Author: Neil Patel / Source: Quick Sprout If there’s one thing I hear all the time, it’s this: “Neil, I just want to get more conversions
If there’s one thing I hear all the time, it’s this:
“Neil, I just want to get more conversions from my website.”
That’s it. That’s the big one.
I get it. Conversion rates are notoriously low.
By vertical. Low.
By channel. Low.
By device. Low.
It doesn’t matter whether I’m talking with a group of startup entrepreneurs in San Francisco, a meetup of marketers in Sao Paulo, or a team of e-commerce geeks in Seattle, everyone wants more conversions.
Heck, I want more conversions too!
Are there some simple ways to turn up the conversion juice and make more money from your blog, e-commerce site, startup, or landing page?
Yep, there are.
And I’m about to show them to you.
First off, though, why did I write this article? For whom?
Because tactics. Simple, practical, easy tactics.
Most people I talk with are just looking for a few plug-and-play tactics—things they can do on an average Tuesday afternoon to get more conversions and make more money.
These are two that I recommend.
“What?! Only two?”
Yes. The reason I’ve given you only two is because I don’t want you to be distracted by stuff that doesn’t work!
These two CTA-boosting techniques will work. And if you implement them this Tuesday, I guarantee you’ll have more conversions the following Tuesday.
It’s time to open the proverbial can of worms.
Yes. It’s time to talk about popups.
When you visit Teachable.com, you’ll see this:
What just happened?
A timed popup.
Popups are synonymous with pull-your-hair-out levels of frustration. It’s accepted as absolute truth that popups are bad.
But are popups bad?
According to some people, yes.
Jakob Nielsen surveyed users on their responses to popups: 95% of them rated the experience of “pop-ups in front of your window” as negative.
In Internet epochs, 2004 is the equivalent of the paleolithic era.
And back in 2004, popups were pretty bad.
I mean, look at this. Really?
But today, popups have matured into an art form: they are helpful, compelling, useful, and valuable.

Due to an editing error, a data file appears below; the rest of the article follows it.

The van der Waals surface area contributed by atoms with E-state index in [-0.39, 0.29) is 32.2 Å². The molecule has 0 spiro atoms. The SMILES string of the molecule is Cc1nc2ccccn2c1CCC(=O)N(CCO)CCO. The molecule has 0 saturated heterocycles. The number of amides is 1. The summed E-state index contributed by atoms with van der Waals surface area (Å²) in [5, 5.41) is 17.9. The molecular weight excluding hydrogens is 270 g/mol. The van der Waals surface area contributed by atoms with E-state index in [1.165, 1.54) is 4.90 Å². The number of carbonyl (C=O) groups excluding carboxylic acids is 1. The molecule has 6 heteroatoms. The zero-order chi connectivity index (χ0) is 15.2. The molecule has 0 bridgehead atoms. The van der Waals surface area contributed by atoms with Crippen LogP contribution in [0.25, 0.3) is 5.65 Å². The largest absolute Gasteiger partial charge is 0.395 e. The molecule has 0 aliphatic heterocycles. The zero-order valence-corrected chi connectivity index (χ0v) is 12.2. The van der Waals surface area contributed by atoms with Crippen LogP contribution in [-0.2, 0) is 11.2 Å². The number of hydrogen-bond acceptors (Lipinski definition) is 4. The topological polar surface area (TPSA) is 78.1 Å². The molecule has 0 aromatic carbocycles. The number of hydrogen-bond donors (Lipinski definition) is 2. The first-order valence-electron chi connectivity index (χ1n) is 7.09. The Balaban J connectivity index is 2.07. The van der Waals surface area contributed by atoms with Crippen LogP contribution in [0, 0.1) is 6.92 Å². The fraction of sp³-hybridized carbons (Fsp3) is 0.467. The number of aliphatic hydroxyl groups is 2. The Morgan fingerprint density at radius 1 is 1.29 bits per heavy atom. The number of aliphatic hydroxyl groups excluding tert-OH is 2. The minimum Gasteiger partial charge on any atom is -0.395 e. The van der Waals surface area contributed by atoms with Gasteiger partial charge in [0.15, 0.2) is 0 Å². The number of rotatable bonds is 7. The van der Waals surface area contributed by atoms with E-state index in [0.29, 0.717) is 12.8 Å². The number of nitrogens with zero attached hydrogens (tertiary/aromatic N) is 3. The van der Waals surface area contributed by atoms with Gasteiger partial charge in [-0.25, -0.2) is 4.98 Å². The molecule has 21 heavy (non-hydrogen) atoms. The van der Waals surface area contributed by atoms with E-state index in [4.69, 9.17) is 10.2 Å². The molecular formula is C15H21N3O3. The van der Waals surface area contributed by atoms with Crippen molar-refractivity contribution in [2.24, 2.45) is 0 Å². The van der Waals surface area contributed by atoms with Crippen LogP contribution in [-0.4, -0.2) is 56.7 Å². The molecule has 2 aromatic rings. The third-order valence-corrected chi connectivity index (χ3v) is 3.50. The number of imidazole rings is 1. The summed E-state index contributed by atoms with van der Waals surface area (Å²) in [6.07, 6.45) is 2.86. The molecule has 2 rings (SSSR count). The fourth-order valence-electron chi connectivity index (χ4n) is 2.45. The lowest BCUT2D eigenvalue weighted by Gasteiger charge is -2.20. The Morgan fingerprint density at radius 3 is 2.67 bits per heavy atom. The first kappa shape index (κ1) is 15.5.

The real truth? Popups are not bad. And if you want to increase conversions on your long-form content, I strongly suggest you use popups.
Derek Halpern says it like this,
If you don’t use popups, you’re an idiot.
I try not to call people idiots, but I do agree with Derek’s point: you should use popups.
Popups are a useful, powerful, in-your-face technique that can skyrocket your conversions on long-form content.
On his blog, Derek himself uses this popup on the article discussing popups:
Think about it like this. Users who don’t like popups may not be your ideal customer anyway.
Never thought about it like that, did you?
If you lose a reader for disliking your popup, you have not lost a customer. You’ve just lost a visitor. And that’s okay. In fact, it might be a good thing.
I will always counsel you to make website improvements that enhance the user experience. Some may argue that a popup is detrimental to the user experience.
We need some balance between the perceived tension of UX and marketing goals.
To help achieve this balance, take a look at a handful of representative statistics:
- Using the List Builder popup, Sumo Me collected 23,645,948 email addresses in 24 months.
- One marketer instantly doubled his conversion rates by using an exit overlay popup.
- Derek Gehl reports a conversion boost of 162% after adding a popup to his website.
- A recipe blog experienced a 10x boost in conversions after adding a popup.
Most online marketers I know would love to see a bar graph like this for list growth:
Considering the issue from a data-driven and results-oriented perspective, you’ll see popups work.
But before you rush to install a popup creator, listen to this:
- The average popup converts at 3.09%
- The best popups convert at 9.28%
That’s a huge difference!
My guess is, you want the conversion rate of the best converting popup, right?
Sean Bestor’s guide on the subject shares all the juicy details.
To sum it up, here are the eight elements of ultra-converting popups, as explained by Sean:
- Popups with more context have higher conversion rates.
- The highest-converting popups don’t appear immediately.
- Being unclear with your headline and offer will sink your conversion rates.
- Personality creates interest.
- The best popups offer something of value.
- Popups shouldn’t appear immediately after a visitor closes out.
- Calls to action need to match the offer.
- Exit popups need an overwhelmingly valuable offer.
Let me show you four examples of effective popups.
This popup is from Authority Hacker:
Here’s one from GetRooster:
This popup is from AmbitionAlly:
Here is one from Convince&Convert:
All the best-performing options have a clear ask and an obvious next action, and they provide obvious value to the user.
Keep in mind there are different types of popups. Here are a few of the popular…